Lakeland, Fla. — It was supposed to happen the last two years.
Eduardo Rodriguez was in line to pitch the season-opener for the Boston Red Sox in both 2020 and 2021 and was scratched from both. He caught COVID the first year, which morphed frighteningly into myocarditis, and then came up with a dead arm after spring training last year.
So, back before the lockout, after he’d signed a five-year, $77 million deal and manager AJ Hinch told him he was going to be the Tigers’ Opening Day starter — well, let’s just say Rodriguez was determined to make that start — regardless of how long the lockout lasted.
“It means a lot,” the veteran lefty said Friday after he pitched three efficient innings as the Tigers and Phillies played to a 6-6 draw in the Grapefruit League opener at Joker Marchant Stadium. “I know there have been a lot of big-name guys who have started Opening Day over here. It’s an honor to be named Opening Day starter here.
“Being the Opening Day starter is what every starting pitcher wants to be.”
Hinch officially and publicly declared Rodriguez his Opening Day starter Friday morning.
“Yep,” he said. “He has four starts to get ready.”
The way he threw Friday, three more tune-up starts should be plenty. He needed 42 pitches to get through his three innings. He threw 32 strikes, giving up a run and three singles with three strikeouts and no walks.
“I feel really good,” he said. “The velocity was right where I’d expect it to be in spring training. The command was there. Today I wanted to see where I was with my fastball command and I felt pretty good with it.”
The fastball, at least as it was reading on the scoreboard radar gun, was sitting 93-94 mph and hit 96. He threw four-seams and sinkers. He mixed in change-ups, sliders and cutters, as well. He tied up Johan Rojas with a 2-2 cutter, getting an ugly half-swing for one of his punch-outs.
“It was good see where I was with the change-up and cutter,” Rodriguez said.
He wasn’t even distracted by the malfunctioning radar gun readings in the first inning. Every pitch he threw, whether it was a fastball or off-speed, was registering at 92, 93 or 94 mph.
“I mean, I know how hard I can throw,” he said.
That Rodriguez would be the Tigers Opening Day starter was never much in dispute. He was signed to be the veteran leader of an otherwise young staff.
“He’s been on the biggest stage,” Hinch said, referencing Rodriguez’s World Series work in 2018. “He’s our most veteran starter and he’s excited.”
Only health and Mother Nature could alter the plan now.
“The only thing that can change that is a hiccup in the program,” Hinch said. “I worry about rain and other things in the next 20 days. But we are lining him up on purpose this way to be our opening day guy.”
Hinch, meanwhile, has been having some fun with both Rodriguez and second baseman Jonathan Schoop in the team meetings, playing off the history between those two.
“Faced each other 10 times,” Hinch said. “Schoop always wants to talk about the home run he got off him. Eduardo wants to talk about the nine punchouts.”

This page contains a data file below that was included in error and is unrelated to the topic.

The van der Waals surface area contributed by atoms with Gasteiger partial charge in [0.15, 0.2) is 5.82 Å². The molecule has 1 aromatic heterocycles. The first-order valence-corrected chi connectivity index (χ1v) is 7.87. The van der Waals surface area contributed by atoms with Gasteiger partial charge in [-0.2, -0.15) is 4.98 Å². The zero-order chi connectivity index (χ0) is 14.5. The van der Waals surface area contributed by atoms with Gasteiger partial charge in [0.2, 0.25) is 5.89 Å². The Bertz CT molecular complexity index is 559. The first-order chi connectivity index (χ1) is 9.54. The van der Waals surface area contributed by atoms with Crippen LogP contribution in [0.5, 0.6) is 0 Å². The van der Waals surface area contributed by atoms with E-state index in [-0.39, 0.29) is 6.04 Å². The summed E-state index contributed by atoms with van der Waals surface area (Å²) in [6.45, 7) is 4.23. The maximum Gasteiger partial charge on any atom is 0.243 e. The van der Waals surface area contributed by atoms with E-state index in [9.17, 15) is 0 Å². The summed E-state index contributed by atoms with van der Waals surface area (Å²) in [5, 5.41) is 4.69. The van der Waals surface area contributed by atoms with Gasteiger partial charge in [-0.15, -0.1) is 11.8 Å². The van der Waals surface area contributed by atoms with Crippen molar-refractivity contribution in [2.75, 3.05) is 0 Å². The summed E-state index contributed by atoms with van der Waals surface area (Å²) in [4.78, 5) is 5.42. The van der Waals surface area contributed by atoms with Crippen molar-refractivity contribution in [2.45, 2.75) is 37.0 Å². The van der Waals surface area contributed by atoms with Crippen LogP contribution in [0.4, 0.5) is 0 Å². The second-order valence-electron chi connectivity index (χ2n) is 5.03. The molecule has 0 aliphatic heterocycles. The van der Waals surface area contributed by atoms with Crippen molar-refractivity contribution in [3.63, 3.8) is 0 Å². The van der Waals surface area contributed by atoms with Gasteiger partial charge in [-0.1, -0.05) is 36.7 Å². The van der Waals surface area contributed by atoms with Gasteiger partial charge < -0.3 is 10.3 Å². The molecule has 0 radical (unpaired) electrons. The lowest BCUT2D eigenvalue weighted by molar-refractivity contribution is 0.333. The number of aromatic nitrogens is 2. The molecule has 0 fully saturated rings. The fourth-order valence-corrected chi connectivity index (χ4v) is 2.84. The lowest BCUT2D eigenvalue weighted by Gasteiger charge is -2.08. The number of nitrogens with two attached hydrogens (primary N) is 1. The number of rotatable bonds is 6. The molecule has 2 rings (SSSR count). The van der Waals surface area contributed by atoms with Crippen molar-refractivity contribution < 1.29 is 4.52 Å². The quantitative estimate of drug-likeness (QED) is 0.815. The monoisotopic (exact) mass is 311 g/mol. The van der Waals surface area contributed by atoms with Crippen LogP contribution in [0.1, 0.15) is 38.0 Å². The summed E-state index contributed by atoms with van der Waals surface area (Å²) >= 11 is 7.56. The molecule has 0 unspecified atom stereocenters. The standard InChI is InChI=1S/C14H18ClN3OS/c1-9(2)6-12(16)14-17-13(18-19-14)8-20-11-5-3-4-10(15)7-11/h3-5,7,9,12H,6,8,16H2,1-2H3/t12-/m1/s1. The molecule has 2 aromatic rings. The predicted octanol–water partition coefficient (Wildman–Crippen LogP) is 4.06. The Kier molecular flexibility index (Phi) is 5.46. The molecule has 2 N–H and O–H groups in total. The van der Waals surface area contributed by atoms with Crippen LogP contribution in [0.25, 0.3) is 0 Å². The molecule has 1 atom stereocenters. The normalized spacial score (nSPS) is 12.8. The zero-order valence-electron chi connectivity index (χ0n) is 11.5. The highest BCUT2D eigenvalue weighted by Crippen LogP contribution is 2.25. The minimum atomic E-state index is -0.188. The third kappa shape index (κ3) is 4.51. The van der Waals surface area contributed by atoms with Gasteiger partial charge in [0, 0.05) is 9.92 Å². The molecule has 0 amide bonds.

Dingler sent out
He nearly dented the right field wall with a screaming RBI double in the sixth inning Friday, but Tigers’ top catcher prospect Dillon Dingler already knew that he was going to heading back to minor league camp after the game.
“He needs to go play on the minor-league side,” Hinch said. “He’s just going to sit behind all these other guys here. He doesn’t need to do that right now.”
The Tigers are contemplating carrying three catchers this season — Tucker Barnhart, Eric Haase and Dustin Garneau — and they’ve signed non-roster invitee and veteran Ryan Lavarnway.
Dingler, the No. 4-ranked prospect (by MLP Pipeline) in the Tigers’ system, got the news of his re-assignment by accident. Hinch had posted the game rosters for Saturday and Sunday and Dingler wasn’t on it. Thinking it was an error, an oversight, he went into Hinch’s office to inquire.
“I told him, ‘There is a reason, we’ll talk about it after the game,’” Hinch said. “He said, ‘Dammit.’”
Dingler, for the second straight spring, made a strong impression.
“He’s physical and has plenty of areas of strength, but where he’s at in his career, it all has to come together a little bit cleaner,” Hinch said. “He’s very talented with a ton of physical skill and he’s learning on a fast pace. But he’s never had a real spring training.
“He’s just scratching the surface. He can do a little bit of everything better behind the plate. He can be a bona fide big-leaguer if it all comes together.”
Around the horn
The Tigers broke out the long ball early. Akil Baddoo and Riley Greene hit back-to-back home runs off Phillies reliever Cam Bedrosian in the third inning. Baddoo stayed on a center-cut change-up and launched into the Tigers bullpen in right field. Greene’s, slightly wind-aided — “I didn’t feel any wind,” he joked after — blew out to the berm in left-center.
… In the sixth, Kody Clemens crushed a 93-mph fastball from Tyler Cyr into the Phillies bullpen in right-center. “That felt great,” he said. He pointed to the stands as he crossed home plate, making some wonder if his father, Roger Clemens, might have been in the house. Alas, no, he was sharing the moment with his girlfriend.
… Spencer Torkelson, who went hitless in his home Grapefruit League at-bats last spring, hit loud double that led to a run. He smoked one down the left field line.
… Right-handed reliever Will Vest, who pitched briefly as a Rule 5 rookie for the Mariners last season, pitched an impressive eighth inning. His fastball, both the four-seam and two-seam, were ringing the gun at 95, 96 and 97 mph. He struck out two. “He’s a real option,” Hinch said. “His velocity was up. He’s got a little competitiveness to him. Strike one will help him. We like the velo. Seeing that this early means he’s ready.”